NEW YORK (CNN) - At the start, let me disclose a personal bias on this issue.
In an earlier incarnation, I wrote and published several newsletters, one of them titled "The Wall Street Letter," about the ins and outs of the securities industry. That one did quite well, but the bane of my existence was that some firms bought just one subscription and then made numerous photocopies, in violation of the copyright laws. But as a small businessman, there wasn't much I could afford to do about it.
Now, however, a Baltimore federal jury has struck a blow that could resonate throughout the newsletter field.
The case involves a lawsuit filed against Legg Mason, the big Baltimore-based investment firm, by Lowry's Market Trend Analysis, a highly-regarded daily e-mail report on the stock market.
The suit contended that Legg Mason had distributed the $700-a-year newsletter to some 1,300 of its employees over a period of more than a dozen years. That, while only three of the firm's employees had paid subscriptions.
The jury obviously felt that Legg Mason had violated federal copyright laws and that Lowry's had been damaged -- to the tune of $20 million. Whether that figure will stand, if there's an appeal, remains to be seen. But the precedent is significant.
Paul Desmond, who heads Lowry's, which is based in North Palm Beach, Fla., said the lawsuit had cost his company $1.5 million, but he felt it was important to pursue it for two reasons. First, because of the massive amount of the copying, and also, because, in his words, "I felt a responsibility to all other newsletter publishers."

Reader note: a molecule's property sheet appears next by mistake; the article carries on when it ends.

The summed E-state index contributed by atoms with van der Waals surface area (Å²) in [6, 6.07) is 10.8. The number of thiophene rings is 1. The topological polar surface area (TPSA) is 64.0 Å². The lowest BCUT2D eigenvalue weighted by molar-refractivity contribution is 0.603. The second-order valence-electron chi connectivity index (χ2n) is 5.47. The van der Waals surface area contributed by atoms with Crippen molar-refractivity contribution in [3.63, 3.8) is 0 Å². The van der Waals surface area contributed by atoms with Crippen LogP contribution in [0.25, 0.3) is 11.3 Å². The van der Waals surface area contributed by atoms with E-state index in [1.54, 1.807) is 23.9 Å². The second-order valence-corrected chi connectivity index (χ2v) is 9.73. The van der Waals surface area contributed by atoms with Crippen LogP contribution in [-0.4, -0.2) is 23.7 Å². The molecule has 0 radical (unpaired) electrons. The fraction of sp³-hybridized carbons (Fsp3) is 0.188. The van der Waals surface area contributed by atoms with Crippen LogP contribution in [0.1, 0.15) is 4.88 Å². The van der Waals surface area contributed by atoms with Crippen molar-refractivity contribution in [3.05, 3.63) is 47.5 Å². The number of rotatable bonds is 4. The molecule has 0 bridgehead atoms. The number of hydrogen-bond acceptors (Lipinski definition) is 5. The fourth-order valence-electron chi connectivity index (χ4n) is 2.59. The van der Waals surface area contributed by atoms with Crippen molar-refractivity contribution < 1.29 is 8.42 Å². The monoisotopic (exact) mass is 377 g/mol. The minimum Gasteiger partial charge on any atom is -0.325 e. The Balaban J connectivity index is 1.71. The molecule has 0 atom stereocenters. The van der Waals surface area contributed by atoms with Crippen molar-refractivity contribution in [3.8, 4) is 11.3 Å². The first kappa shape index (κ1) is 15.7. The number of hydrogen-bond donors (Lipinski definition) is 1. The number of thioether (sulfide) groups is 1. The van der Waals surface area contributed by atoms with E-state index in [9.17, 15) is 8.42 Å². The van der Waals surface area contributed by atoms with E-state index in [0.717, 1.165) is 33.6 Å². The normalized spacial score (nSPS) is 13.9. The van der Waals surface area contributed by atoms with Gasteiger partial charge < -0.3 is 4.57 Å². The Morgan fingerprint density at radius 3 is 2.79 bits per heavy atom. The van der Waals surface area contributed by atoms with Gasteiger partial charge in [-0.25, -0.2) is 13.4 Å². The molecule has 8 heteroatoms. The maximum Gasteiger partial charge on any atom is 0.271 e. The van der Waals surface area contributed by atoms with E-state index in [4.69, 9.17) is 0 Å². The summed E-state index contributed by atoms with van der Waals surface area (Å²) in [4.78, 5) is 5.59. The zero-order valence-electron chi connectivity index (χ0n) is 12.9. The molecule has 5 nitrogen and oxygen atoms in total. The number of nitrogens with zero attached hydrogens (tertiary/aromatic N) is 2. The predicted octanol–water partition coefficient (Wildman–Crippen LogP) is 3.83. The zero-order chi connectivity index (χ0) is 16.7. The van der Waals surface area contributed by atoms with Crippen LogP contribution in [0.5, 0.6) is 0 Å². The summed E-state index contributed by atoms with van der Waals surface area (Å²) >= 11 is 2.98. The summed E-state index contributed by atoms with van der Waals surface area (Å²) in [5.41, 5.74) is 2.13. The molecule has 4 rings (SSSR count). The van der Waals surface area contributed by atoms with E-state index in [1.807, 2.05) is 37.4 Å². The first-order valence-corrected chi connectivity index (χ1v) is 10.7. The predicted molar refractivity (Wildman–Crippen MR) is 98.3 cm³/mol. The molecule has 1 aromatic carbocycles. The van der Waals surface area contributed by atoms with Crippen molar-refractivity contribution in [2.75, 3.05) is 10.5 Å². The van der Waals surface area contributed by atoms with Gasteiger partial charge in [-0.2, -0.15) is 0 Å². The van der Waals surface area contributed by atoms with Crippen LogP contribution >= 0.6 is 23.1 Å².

Lowry's employs theories of technical analysis developed initially 65 years ago by a young banker named Lyman Lowry who studied how the forces of supply and demand related to the stock market. He originated the upside and downside volume statistics that are widely used today, and he has been honored by professionals in the field of technical analysis. The report he founded is used by financial institutions and professional investors. There's even a more elaborate institutional version of the report that costs $14,000 a year.
A Lowry report last Friday discounted fears about an impending market collapse, based on such things as politics, the high jobless rate or the high valuations of many tech stocks. It asserted that major market tops are rarely preceded by bad news or obvious warnings of trouble ahead, but rather "typically occur in an atmosphere of good news and investor euphoria, with no warnings other than those found in the flows of money into and out of stocks."
"The preponderance of the evidence based on the law of supply and demand continues to favor higher prices in the months ahead."
This Baltimore jury's verdict is a huge boon for those who believe in the importance of copyright protection, and I, for one, applaud it very warmly.